Neistat, in his series, also spoke about some of the trips he made as a college student, including white-water rafting in Western Virginia and occasionally going to Washington D.C. But after growing up in a small town and catching a travel bug, Neistat was primed for a move to a city like New York City.

As he grew older, Neistat would still return south to occasionally escape from the city. The family of a college friend of his in New York owned Orange Springs Farm near Unionville, Va., and this farm quickly became one of his favorite places to be.

“That was sort of our respite,” Neistat said. “It’s really hard to live in New York. You really got to hustle and work around the clock. It’s extremely demanding and unbelievably expensive. So every couple months or so, a bunch of us would pile into a car and go down to his farm. That was a wonderful, wonderful tradition.”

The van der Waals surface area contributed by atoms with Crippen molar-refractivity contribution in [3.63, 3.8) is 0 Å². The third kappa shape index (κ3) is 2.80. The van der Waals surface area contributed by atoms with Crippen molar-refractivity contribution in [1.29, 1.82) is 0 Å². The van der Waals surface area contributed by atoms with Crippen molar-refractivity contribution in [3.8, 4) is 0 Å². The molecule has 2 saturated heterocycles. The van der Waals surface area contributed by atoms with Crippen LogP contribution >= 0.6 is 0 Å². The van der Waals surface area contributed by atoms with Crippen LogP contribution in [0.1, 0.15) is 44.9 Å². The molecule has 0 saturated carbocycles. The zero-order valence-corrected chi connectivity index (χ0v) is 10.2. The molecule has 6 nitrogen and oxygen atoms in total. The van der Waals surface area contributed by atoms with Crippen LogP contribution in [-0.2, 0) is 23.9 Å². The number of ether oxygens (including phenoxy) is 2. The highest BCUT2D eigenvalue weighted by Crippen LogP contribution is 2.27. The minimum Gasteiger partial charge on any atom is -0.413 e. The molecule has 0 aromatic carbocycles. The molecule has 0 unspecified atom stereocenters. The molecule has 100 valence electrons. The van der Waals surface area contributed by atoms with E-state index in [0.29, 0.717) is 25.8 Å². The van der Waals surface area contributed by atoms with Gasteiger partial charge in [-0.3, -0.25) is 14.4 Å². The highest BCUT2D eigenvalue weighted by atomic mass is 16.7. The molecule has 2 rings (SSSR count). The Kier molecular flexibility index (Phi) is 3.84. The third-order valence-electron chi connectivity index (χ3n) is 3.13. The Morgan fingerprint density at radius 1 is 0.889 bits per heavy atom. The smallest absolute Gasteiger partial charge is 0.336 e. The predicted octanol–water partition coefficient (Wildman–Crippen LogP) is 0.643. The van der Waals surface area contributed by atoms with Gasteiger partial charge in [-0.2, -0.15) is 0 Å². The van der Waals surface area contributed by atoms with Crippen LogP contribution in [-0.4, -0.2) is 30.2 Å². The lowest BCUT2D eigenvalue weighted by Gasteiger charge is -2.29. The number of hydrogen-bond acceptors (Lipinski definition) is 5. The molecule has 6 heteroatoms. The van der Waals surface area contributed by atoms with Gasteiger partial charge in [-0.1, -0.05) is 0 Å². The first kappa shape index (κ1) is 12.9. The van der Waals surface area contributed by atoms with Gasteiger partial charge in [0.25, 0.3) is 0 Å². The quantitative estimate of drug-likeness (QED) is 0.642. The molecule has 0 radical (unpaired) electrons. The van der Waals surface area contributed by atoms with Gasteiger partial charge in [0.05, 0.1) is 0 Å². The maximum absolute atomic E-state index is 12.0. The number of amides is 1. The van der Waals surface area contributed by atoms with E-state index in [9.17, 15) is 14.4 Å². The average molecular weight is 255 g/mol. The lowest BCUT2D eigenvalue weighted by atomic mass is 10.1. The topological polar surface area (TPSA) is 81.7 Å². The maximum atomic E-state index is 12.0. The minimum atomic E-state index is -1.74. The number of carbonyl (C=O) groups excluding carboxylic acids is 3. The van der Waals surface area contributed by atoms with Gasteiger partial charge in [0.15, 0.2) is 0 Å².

Neistat eventually left the city and now lives in Topanga, Ca. with his wife and son. Although he did not envision himself being a pioneer in digital filmmaking when he left school, Neistat still remembers his time at the College fondly. When asked for advice to give to spirited college students today, Neistat echoed the words bestowed upon him by his mentor-turned-collaborator Sachs.

“Work hard and be brave,” Neistat said.

Neistat and Tom Sachs in 2022


Please enter your comment!
Please enter your name here